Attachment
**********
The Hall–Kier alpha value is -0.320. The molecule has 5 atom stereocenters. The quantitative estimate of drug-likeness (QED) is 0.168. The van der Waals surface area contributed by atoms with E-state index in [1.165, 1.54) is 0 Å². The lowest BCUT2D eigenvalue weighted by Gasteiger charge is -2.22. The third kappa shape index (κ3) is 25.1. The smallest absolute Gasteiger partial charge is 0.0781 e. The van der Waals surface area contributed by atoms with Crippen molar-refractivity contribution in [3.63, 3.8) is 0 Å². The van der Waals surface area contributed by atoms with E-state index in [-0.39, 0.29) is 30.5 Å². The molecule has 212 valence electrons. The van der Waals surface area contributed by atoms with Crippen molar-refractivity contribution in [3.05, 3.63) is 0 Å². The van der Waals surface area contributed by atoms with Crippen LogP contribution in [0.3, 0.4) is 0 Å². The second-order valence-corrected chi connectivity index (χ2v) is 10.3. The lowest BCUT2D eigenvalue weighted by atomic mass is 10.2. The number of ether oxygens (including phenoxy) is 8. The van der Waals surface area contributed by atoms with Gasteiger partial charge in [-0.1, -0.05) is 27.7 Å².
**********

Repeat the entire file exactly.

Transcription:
The Hall–Kier alpha value is -0.320. The molecule has 5 atom stereocenters. The quantitative estimate of drug-likeness (QED) is 0.168. The van der Waals surface area contributed by atoms with E-state index in [1.165, 1.54) is 0 Å². The lowest BCUT2D eigenvalue weighted by Gasteiger charge is -2.22. The third kappa shape index (κ3) is 25.1. The smallest absolute Gasteiger partial charge is 0.0781 e. The van der Waals surface area contributed by atoms with Crippen molar-refractivity contribution in [3.63, 3.8) is 0 Å². The van der Waals surface area contributed by atoms with E-state index in [-0.39, 0.29) is 30.5 Å². The molecule has 212 valence electrons. The van der Waals surface area contributed by atoms with Crippen molar-refractivity contribution in [3.05, 3.63) is 0 Å². The van der Waals surface area contributed by atoms with Crippen LogP contribution in [0.3, 0.4) is 0 Å². The second-order valence-corrected chi connectivity index (χ2v) is 10.3. The lowest BCUT2D eigenvalue weighted by atomic mass is 10.2. The number of ether oxygens (including phenoxy) is 8. The van der Waals surface area contributed by atoms with Gasteiger partial charge in [-0.1, -0.05) is 27.7 Å².